The Iowa Department of Cultural Affairs today announced it has awarded more than $1.5 million in grants to leverage local infrastructure projects and engaging programs that build culturally vibrant communities across the state.
The $1,573,997 in grants come from the department’s Iowa Great Places, Strengthening Communities, School Arts Experience, Artist Catalyst, Creative Places Project, Folk Arts Learning and Humanities Collaboration programs.
“Across Iowa, these projects are connecting Iowans to arts, culture and heritage programming and their local communities’ authentic character,” Iowa Department of Cultural Affairs Director Chris Kramer said. “They represent the quality of life people value today when choosing culturally vibrant places to live, work and raise their families.”
The grant funding aligns with the department’s strategic goals:
Cultivate and promote creative places, grow Iowa’s creative economy and workforce, and build the capacity of our cultural organizations.
Preserve and enhance access to Iowa arts, culture, film and history.
Provide dynamic lifelong learning opportunities while igniting creativity and innovation.
Building creative places through infrastructure
Iowa Great Places
Four Iowa Great Places will share a total of $1,050,000 awarded through the Iowa Great Places program, which recognizes communities that have developed bold visions around their creative and cultural assets and formed plans, partnerships and projects to make them a reality.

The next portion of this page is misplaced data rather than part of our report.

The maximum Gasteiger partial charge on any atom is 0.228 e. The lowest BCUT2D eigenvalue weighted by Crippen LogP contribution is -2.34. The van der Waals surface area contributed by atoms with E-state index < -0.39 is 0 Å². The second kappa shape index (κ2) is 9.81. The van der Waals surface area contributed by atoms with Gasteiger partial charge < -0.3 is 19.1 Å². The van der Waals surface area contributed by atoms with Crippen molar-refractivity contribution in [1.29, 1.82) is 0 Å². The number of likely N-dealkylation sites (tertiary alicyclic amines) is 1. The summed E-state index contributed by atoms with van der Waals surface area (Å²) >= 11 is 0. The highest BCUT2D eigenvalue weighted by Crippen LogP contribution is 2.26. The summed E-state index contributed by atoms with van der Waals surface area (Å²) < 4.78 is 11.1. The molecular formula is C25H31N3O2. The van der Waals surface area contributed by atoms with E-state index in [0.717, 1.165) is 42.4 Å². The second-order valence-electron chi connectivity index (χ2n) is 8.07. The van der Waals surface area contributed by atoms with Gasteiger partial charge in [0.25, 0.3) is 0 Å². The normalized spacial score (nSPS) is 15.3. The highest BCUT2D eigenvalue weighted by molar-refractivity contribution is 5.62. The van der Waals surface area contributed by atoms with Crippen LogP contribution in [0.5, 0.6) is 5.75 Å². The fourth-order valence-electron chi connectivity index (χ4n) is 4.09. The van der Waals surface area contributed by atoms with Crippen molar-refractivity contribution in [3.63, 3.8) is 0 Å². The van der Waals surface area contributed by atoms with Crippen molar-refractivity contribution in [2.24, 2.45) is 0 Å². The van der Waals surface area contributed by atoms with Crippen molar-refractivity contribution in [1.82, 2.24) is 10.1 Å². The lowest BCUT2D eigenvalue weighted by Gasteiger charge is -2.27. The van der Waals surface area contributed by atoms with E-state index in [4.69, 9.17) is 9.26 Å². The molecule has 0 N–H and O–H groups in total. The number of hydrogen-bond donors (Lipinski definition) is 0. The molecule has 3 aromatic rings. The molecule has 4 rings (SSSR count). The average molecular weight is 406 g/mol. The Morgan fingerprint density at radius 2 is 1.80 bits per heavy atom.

The four FY2023 recipients announced today include:
Cedar County received a total award of $348,700, which includes a challenge-matching grant for the renovation of the Hardacre Theater, a community icon in downtown Tipton that is listed on the National Register of Historic Places.
The City of Indianola received $73,300 for the “Wonder on Buxton,” a project envisioned by the community to connect Simpson College to its downtown square. Project funding will support new sculptural installations and improvements along Buxton Street, creating a vibrant area that invites visitors and celebrates Indianola’s cultural identity.
The Turkey River Recreational Corridor was awarded $328,000 for the renovation and rehabilitation of the Motor Mill Inn Historic Site in Clayton County. The project aims to protect the Inn from flooding, return the historic structure to its original state, provide meeting rooms and overnight accommodations for travelers, and house a small visitor center for historic and cultural education purposes.
The Boone Forks Region received $300,000 to help complete a transformational vision that capitalizes on the popularity of outdoor recreational tourism and the region’s natural and cultural assets. Grant funds will be used to install interpretative signage along the region's three state-designated water trails and will support permanent exhibitions at the River's Edge Discovery Center, a new 13,000-square-foot conservation education center located at the confluence of the Des Moines River and Soldier Creek.
Strengthening Communities Grants
The department also awarded $250,000 in Strengthening Communities grants, which will benefit three Iowa communities: Burlington, Mason City, and Spirit Lake.
Strengthening Communities grants support facility renovation and construction projects that promote youth development, healthy living and social responsibility in communities with fewer than 28,000 residents. The grants are made possible by an appropriation from the Iowa Legislature through the Rebuild Iowa Infrastructure Fund.
The three FY2023 recipients announced today include:
Burlington Area YMCA: This grant supports a building renovation providing an inclusive, safe and accessible, ADA-compliant environment in locker rooms for all current and future members. Grant Award: $93,048
Camp Foster YMCA: Grant funding will construct a new building that will serve as a visitor center and repurpose an existing building into a health lodge that will better serve campers, visitors, and staff. Grant Award: $78,476